The thing is, the more intelligent we are, the more we can reason about our actions, and therefore, the less we need to rely on simple emotion to make our choices. If we’re intelligent, we understand consequences better, too. For example, a 3-year-old will suffer negative emotion when his ice cream falls to the floor and will begin to cry. A more intelligent adult, on the other hand, will only be mildly annoyed at this, because he understands that there will be more ice cream in the future, that he’s fortunate to have been able to get ice cream in the first place, that the ice cream just doesn’t matter that much compared to other aspects of his life like the fact that he has a loving family and steady income, etc. (How do you make a 3-year-old cry? Throw his ice cream on the ground. How do you make an adult cry? Kill his family. Don’t try this at home!) Intelligence gives us a larger set of concerns to worry about, and this makes emotion less important.

Intelligent people still have emotion. They just have enough perspective to be affected by it less.

That said, there are some people who are just not good at understanding emotion but are often good at certain other things: people with Asperger’s. There are a lot of factors here. Being not so great at understanding emotion in others means that it’s tougher to relate to people, so instead of relating to people, a person with Asperger’s might spend time alone. And what does one do alone that’s actually worthwhile? Learning, of course! A person with Asperger’s may notice that it feels bad to be rejected by peers but it feels good to learn new things in whatever subject, so he’ll use his emotions — which he feels, even if maybe he can’t tell what other people are feeling — and do the thing that gives him pleasure: learning. As a result, everyone knows that one dude from grade school who’s very smart but has no friends, and the stereotype spreads. By the way, you don’t need to have Asperger’s to have trouble relating with peers; intelligent people often have trouble as well simply because their interests are different. An especially intelligent person may be excited by learning new things in math, for example, while a more typical person may just not care about that. That can make it hard to interact.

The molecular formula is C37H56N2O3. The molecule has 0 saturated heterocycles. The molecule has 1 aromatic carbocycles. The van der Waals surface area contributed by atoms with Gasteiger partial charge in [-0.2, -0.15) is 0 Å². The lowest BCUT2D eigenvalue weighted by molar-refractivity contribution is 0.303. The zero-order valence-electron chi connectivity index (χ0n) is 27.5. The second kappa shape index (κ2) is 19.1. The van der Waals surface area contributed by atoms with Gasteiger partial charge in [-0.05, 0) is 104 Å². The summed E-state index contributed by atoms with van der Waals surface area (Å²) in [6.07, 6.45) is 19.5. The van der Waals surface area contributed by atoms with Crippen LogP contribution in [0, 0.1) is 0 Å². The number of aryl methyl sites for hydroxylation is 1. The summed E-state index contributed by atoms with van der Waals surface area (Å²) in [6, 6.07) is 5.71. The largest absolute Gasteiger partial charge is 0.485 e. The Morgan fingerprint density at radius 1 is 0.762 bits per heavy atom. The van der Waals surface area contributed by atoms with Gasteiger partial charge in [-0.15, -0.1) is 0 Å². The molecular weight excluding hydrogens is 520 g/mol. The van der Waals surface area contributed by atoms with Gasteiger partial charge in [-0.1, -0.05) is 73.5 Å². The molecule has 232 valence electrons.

Finally, the idea that intelligent people are bad at emotional things also has roots in less intelligent people wanting to feel better about themselves by just making stuff up that sounds like it could be true. “I may not be as smart as Alice and Bob over there, but I’m obviously much better at emotion than they are, so SUCK IT, Alice and Bob! YOU SUCK at emotion! HA HA HA! I’m better than you at something! HA HA HA!” I’m only kind of exaggerating. If you’ve been to high school, you probably know people who actually think like this, instinctively trying to find flaws in people who they see as “better” than them somehow, whether in terms of intelligence, athletic skill, appearance, social status, whatever. (Hopefully they’ll have grown out of that kind of pettiness by the time they’re adults.)

In any case, very few people — sociopaths, specifically — actually have no emotion. More intelligent people can be just as emotional as less intelligent people; they just don’t make decisions on that basis as much because they have better ways to make those decisions!